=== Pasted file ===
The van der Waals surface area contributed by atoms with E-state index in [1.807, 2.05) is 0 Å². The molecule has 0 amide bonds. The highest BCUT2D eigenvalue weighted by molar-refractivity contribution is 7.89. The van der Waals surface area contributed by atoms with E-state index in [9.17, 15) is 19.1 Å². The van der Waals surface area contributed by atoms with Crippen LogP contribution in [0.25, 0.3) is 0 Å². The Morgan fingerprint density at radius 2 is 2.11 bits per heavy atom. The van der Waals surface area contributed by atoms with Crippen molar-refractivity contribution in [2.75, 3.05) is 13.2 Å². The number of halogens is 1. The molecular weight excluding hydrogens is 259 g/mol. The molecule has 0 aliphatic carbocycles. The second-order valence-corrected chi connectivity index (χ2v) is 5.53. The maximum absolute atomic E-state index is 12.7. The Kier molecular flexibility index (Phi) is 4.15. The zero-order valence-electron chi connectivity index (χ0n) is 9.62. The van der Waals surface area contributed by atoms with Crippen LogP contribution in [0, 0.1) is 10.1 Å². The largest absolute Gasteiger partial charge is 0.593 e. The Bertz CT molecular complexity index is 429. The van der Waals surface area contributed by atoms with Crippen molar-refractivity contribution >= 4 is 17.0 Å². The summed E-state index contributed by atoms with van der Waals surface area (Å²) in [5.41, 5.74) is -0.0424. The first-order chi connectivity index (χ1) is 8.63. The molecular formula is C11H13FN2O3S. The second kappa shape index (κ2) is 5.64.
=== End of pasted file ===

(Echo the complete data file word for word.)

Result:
The van der Waals surface area contributed by atoms with E-state index in [1.807, 2.05) is 0 Å². The molecule has 0 amide bonds. The highest BCUT2D eigenvalue weighted by molar-refractivity contribution is 7.89. The van der Waals surface area contributed by atoms with E-state index in [9.17, 15) is 19.1 Å². The van der Waals surface area contributed by atoms with Crippen LogP contribution in [0.25, 0.3) is 0 Å². The Morgan fingerprint density at radius 2 is 2.11 bits per heavy atom. The van der Waals surface area contributed by atoms with Crippen molar-refractivity contribution in [2.75, 3.05) is 13.2 Å². The number of halogens is 1. The molecular weight excluding hydrogens is 259 g/mol. The molecule has 0 aliphatic carbocycles. The second-order valence-corrected chi connectivity index (χ2v) is 5.53. The maximum absolute atomic E-state index is 12.7. The Kier molecular flexibility index (Phi) is 4.15. The zero-order valence-electron chi connectivity index (χ0n) is 9.62. The van der Waals surface area contributed by atoms with Crippen LogP contribution in [0, 0.1) is 10.1 Å². The largest absolute Gasteiger partial charge is 0.593 e. The Bertz CT molecular complexity index is 429. The van der Waals surface area contributed by atoms with Crippen molar-refractivity contribution >= 4 is 17.0 Å². The summed E-state index contributed by atoms with van der Waals surface area (Å²) in [5.41, 5.74) is -0.0424. The first-order chi connectivity index (χ1) is 8.63. The molecular formula is C11H13FN2O3S. The second kappa shape index (κ2) is 5.64.